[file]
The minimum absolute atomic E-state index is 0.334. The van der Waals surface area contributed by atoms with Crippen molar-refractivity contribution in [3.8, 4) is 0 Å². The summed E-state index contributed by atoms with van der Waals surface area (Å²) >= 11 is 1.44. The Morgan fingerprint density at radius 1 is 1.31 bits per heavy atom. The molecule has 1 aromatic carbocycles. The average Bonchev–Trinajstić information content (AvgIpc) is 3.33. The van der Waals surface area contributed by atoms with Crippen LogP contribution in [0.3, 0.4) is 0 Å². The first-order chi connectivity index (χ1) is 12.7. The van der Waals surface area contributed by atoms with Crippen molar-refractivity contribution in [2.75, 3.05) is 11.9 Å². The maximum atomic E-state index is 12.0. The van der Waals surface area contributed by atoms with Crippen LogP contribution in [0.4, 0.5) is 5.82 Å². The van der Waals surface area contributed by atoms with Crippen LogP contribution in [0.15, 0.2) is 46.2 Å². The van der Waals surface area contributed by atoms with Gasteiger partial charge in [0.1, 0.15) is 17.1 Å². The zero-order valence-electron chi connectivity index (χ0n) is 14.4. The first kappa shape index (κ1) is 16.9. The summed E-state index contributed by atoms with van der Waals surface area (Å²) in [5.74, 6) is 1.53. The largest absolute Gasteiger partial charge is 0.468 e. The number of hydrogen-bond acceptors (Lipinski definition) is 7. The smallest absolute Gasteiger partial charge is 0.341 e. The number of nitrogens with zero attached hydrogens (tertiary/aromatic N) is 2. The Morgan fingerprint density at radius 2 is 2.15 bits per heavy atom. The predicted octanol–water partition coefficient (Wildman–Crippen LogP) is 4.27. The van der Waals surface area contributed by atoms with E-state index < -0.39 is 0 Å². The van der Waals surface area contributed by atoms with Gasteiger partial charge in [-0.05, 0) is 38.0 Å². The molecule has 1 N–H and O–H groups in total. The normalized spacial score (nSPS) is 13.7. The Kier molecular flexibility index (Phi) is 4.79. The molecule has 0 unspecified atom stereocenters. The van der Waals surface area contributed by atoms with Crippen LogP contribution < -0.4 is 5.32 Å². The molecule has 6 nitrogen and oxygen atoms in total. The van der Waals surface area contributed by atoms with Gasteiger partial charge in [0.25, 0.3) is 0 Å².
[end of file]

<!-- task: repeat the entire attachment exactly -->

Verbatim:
The minimum absolute atomic E-state index is 0.334. The van der Waals surface area contributed by atoms with Crippen molar-refractivity contribution in [3.8, 4) is 0 Å². The summed E-state index contributed by atoms with van der Waals surface area (Å²) >= 11 is 1.44. The Morgan fingerprint density at radius 1 is 1.31 bits per heavy atom. The molecule has 1 aromatic carbocycles. The average Bonchev–Trinajstić information content (AvgIpc) is 3.33. The van der Waals surface area contributed by atoms with Crippen LogP contribution in [0.3, 0.4) is 0 Å². The first-order chi connectivity index (χ1) is 12.7. The van der Waals surface area contributed by atoms with Crippen molar-refractivity contribution in [2.75, 3.05) is 11.9 Å². The maximum atomic E-state index is 12.0. The van der Waals surface area contributed by atoms with Crippen LogP contribution in [0.4, 0.5) is 5.82 Å². The van der Waals surface area contributed by atoms with Crippen LogP contribution in [0.15, 0.2) is 46.2 Å². The van der Waals surface area contributed by atoms with Gasteiger partial charge in [0.1, 0.15) is 17.1 Å². The zero-order valence-electron chi connectivity index (χ0n) is 14.4. The first kappa shape index (κ1) is 16.9. The summed E-state index contributed by atoms with van der Waals surface area (Å²) in [5.74, 6) is 1.53. The largest absolute Gasteiger partial charge is 0.468 e. The number of hydrogen-bond acceptors (Lipinski definition) is 7. The smallest absolute Gasteiger partial charge is 0.341 e. The number of nitrogens with zero attached hydrogens (tertiary/aromatic N) is 2. The Morgan fingerprint density at radius 2 is 2.15 bits per heavy atom. The predicted octanol–water partition coefficient (Wildman–Crippen LogP) is 4.27. The van der Waals surface area contributed by atoms with E-state index < -0.39 is 0 Å². The van der Waals surface area contributed by atoms with Gasteiger partial charge in [-0.05, 0) is 38.0 Å². The molecule has 1 N–H and O–H groups in total. The normalized spacial score (nSPS) is 13.7. The Kier molecular flexibility index (Phi) is 4.79. The molecule has 0 unspecified atom stereocenters. The van der Waals surface area contributed by atoms with Crippen LogP contribution < -0.4 is 5.32 Å². The molecule has 6 nitrogen and oxygen atoms in total. The van der Waals surface area contributed by atoms with Gasteiger partial charge in [0.25, 0.3) is 0 Å².